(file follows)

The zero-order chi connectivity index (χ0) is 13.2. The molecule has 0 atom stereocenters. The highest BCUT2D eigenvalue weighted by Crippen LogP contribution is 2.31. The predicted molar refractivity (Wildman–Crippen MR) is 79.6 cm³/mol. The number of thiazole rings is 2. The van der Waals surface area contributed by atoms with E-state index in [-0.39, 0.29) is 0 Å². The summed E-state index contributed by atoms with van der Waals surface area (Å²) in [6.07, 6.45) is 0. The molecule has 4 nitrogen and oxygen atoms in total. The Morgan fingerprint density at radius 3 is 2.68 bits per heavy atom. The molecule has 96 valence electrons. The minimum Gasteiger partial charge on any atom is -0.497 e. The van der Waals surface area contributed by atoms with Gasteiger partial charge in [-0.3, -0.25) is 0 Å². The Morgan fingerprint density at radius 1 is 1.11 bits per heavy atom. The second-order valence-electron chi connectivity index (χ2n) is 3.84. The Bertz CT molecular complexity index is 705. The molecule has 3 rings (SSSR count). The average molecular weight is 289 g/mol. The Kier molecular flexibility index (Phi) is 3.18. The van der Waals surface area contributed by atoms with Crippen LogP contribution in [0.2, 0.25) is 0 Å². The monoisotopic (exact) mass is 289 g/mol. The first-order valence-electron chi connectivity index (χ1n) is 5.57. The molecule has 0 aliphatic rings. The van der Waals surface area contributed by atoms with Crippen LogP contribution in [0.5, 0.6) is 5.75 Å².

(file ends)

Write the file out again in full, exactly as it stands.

The zero-order chi connectivity index (χ0) is 13.2. The molecule has 0 atom stereocenters. The highest BCUT2D eigenvalue weighted by Crippen LogP contribution is 2.31. The predicted molar refractivity (Wildman–Crippen MR) is 79.6 cm³/mol. The number of thiazole rings is 2. The van der Waals surface area contributed by atoms with E-state index in [-0.39, 0.29) is 0 Å². The summed E-state index contributed by atoms with van der Waals surface area (Å²) in [6.07, 6.45) is 0. The molecule has 4 nitrogen and oxygen atoms in total. The Morgan fingerprint density at radius 3 is 2.68 bits per heavy atom. The molecule has 96 valence electrons. The minimum Gasteiger partial charge on any atom is -0.497 e. The van der Waals surface area contributed by atoms with Gasteiger partial charge in [-0.3, -0.25) is 0 Å². The Morgan fingerprint density at radius 1 is 1.11 bits per heavy atom. The second-order valence-electron chi connectivity index (χ2n) is 3.84. The Bertz CT molecular complexity index is 705. The molecule has 3 rings (SSSR count). The average molecular weight is 289 g/mol. The Kier molecular flexibility index (Phi) is 3.18. The van der Waals surface area contributed by atoms with Crippen LogP contribution in [0.2, 0.25) is 0 Å². The monoisotopic (exact) mass is 289 g/mol. The first-order valence-electron chi connectivity index (χ1n) is 5.57. The molecule has 0 aliphatic rings. The van der Waals surface area contributed by atoms with Crippen LogP contribution in [0.5, 0.6) is 5.75 Å².